A Stand-Out Eastern Tailed Blue Butterfly

Eastern Tailed Blue Pigeon photographed by Jeff Zablow at Mountain, GA

We found him in a meadow on Pigeon Mountain. We were in the northwestern corner or Georgia, the Georgia mountains, close to Cloudland Canyon State Park. He was basking in the warming early morning sun. Butterflies, especially male butterflies benefit from the morning sun’s comforting warmth, enabling them to begin flying at top speeds, rather than seeing them up to risk reduced speed, and probable predators.

This male Eastern Tailed-Blue butterfly is a handsome Lep, and one that stands out from those I’ve known these last decades. Those I’ve seen in New York, Pennsylvania, Massachusetts, Ohio. Toronto, New Hampshire, Maryland, New Jersey, Virginia and Delaware had orange Spots on the trailing edges of their dorsal (upper) hindwings. He lacks those orange spots.

Is he alone is not having dorsal hindwing orange spots? Do all of the Eastern Tailed-Blues of the Georgia Mountains and nearby Tennessee lack them? The Western Tailed-Blues have them, but they now are found some 1,700 miles west of Pigeon Mountain.



Waiting For The Giants

Giant butterfly photographed by Jeff Zablow at Pigeon Mountain, GA

Here we are in the first week of July, and we are waiting. Here in my more than 2 year old natives garden, in Eatonton, Georgia, today was a good day: Eastern Tiger Swallowtails, American Snouts, Buckeyes, and 6 species of Skippers. Those who say that these last months have seen a dearth of butterflies, well compared to last year in the 303 Garden, they are correct.

Jock Stender of Charleston, South Carolina came along this week to see Virginia’s Butterflies & Blooms Briar Patch Habitat, and today they stopped by to see our own 303 Garden. No mind that I was showing him around in 95F heat. It was fun finally meeting him and his friend, and we shared lots about the native plants that I showed him, and the butterflies we found.

We did not, did not, see any Giant Swallowtails today. Fact of the matter is, I’ve not seen a Giant in my sizable garden since March of this year, when a worn female flew in. We later found 3 Giant caterpillars, on their hostplant, Hercules Club. We enjoyed watching them grow, but, alas, they all disappeared shortly after. The usual suspects?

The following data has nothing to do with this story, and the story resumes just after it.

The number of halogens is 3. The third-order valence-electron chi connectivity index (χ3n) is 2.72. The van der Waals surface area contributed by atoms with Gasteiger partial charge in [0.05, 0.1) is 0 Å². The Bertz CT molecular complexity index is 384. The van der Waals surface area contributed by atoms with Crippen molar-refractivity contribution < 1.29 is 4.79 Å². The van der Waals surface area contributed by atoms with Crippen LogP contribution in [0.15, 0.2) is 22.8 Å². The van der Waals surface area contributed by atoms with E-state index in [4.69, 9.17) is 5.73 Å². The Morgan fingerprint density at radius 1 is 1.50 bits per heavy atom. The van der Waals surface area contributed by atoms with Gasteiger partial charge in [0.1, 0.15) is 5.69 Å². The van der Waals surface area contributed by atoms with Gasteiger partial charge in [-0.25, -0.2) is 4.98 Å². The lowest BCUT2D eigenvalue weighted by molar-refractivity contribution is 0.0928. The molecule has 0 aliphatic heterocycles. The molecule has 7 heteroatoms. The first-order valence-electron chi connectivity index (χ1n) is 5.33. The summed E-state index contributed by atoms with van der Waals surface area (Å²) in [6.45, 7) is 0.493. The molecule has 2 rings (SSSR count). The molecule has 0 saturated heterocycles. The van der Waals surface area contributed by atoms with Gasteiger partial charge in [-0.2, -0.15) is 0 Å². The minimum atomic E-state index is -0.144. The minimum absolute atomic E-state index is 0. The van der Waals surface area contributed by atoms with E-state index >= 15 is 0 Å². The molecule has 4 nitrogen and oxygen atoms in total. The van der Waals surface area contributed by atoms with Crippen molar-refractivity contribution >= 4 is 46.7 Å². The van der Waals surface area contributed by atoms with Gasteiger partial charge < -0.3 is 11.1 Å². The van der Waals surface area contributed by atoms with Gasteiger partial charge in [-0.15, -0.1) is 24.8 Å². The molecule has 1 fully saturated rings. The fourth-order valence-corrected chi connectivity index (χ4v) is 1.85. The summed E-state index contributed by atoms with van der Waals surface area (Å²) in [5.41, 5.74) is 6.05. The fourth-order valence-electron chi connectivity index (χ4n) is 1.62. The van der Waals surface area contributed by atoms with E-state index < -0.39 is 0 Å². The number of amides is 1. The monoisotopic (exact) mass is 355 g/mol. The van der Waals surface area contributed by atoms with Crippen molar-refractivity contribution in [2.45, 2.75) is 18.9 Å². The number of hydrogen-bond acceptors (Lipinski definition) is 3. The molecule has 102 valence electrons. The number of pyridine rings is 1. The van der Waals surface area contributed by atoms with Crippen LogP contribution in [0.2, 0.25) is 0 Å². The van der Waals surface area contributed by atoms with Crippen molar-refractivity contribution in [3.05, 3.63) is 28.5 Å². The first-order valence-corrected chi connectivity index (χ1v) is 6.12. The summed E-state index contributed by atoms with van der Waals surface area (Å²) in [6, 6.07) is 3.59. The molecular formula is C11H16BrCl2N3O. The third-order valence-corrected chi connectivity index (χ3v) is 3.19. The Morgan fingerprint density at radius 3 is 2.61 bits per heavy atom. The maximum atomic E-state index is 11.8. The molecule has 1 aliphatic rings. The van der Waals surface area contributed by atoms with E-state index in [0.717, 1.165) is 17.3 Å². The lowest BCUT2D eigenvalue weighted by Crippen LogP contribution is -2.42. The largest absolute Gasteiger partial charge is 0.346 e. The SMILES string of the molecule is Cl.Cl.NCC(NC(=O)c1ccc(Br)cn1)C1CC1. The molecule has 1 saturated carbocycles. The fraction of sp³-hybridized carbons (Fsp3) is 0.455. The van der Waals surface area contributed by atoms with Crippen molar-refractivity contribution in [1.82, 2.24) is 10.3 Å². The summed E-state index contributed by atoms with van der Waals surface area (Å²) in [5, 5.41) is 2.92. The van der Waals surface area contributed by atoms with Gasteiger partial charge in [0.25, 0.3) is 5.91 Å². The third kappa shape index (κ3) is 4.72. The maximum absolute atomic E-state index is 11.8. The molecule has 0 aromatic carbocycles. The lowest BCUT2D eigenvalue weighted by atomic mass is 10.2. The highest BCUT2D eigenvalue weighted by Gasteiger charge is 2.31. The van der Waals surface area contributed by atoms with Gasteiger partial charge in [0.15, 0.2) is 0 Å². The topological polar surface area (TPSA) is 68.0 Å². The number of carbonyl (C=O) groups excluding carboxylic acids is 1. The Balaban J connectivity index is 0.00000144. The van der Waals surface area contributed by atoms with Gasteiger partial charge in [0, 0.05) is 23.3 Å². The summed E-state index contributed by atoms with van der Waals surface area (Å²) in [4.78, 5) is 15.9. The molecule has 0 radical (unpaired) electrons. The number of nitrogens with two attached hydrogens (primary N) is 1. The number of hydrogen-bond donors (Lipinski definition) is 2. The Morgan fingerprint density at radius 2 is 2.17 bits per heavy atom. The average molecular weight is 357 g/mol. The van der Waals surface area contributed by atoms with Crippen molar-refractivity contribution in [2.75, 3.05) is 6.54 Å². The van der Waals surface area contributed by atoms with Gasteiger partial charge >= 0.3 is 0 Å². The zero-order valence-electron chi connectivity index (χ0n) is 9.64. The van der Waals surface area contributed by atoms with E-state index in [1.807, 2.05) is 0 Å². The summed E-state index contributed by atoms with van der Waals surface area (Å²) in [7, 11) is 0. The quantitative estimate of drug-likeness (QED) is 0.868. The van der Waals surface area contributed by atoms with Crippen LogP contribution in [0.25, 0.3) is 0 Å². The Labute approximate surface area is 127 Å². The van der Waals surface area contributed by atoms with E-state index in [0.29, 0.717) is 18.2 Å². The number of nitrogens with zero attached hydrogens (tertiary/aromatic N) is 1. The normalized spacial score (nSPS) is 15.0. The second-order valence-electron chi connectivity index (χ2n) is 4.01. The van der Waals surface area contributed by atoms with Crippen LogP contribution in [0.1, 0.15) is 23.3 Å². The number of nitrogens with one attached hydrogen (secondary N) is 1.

So we wait for the Giants and we watch our Tithonia grow, some of them now 3 feet tall, growing daily to their eventual 7 feet to 8 feet height.

We are some 1.1 miles from Virginia Linch’s Briar Patch Habitat, and when her army of Mexican Sunflowers open, and our platoon of Tithonia open, I have little doubt that the Giants will gracefully float in, and spend hours, sipping the must-be-sweet nectar of those beautiful sunflowers.


On Pigeon Mountain

Pink Wildflowers photographed by Jeff Zablow at Pigeon Mountain, GA

Last year’s trip to the north Georgia mountains led us to David, a native of that beautiful region. David led us to Pigeon mountain, and its pair of pristine meadows.

The #1 goal was to find and shoot Diana Fritillary butterflies. All was seemingly perfect: A mountain meadow, full of nectaring blooms, sunny, windless weather, and all the hikers that we saw stayed below those meadows, leaving us to ourselves and our search.

Dianas? Nope. I’ve still not seen my first. Giants? Huge Giant Swallowtails, usually seen in groups of 3 or 4. Memories? Wonderful ones, on a mountain in north Georgia.

Still to be done? Need to get an ID on these nice wildflowers, growing in those Pigeon mountain meadows, along the perimeter tree line.

Ellen? Virginia? Rose? Barbara Ann? Angela? Jeff?


Wildflower Meet-Up

Wildflower photographed by Jeff Zablow at Pigeon Mountain, GA

Sure I used to search for butterflies, and little noticed the wildflowers I passed. That was then, and well, this is now. I readily identify almost all of the the eastern butterflies that I meet. My search in 2019 will be a much more selective one, compared say to my field work in 2009.

Why? I’ve seen some thousands of Eastern tailed blues, Pearl crescents, Commas, Eastern tiger swallowtails, Great spangled fritillaries and Orange sulphur butterflies. Amazingly, I’ve now scored lots of Zebra swallowtails, Pipevine swallowtails, Gulf and Variegated fritillaries, Giant swallowtails and even Mourning cloak butterflies. When I see them, I don’t ignore them. What I do is run a 1/1,000th of a second scan of each and only stop if the results are fresh, handsome and complete (no wing damage or significant scale loss). This because my own library of slides and images now sports good images of a whole lot of butterflies.

All this allows me more time to stop and admire wildflowers, especially ones that I don’t know. Hauling field guides with me challenges the mule in me, and Jeff, TBTold, will never be adept with using his cell phone to ID wildflowers as so many do. Would that Barbara Ann, Angela, Ellen, Curt, Virginia, Roger, Dave and Phil were with me each time, for they know what they see . . .

This pert wildflower captured my attention on Pigeon Mountain, in the northwest corner of Georgia.  These meet-ups puzzle and challenge. (‘Have we met before?’) What say you to it?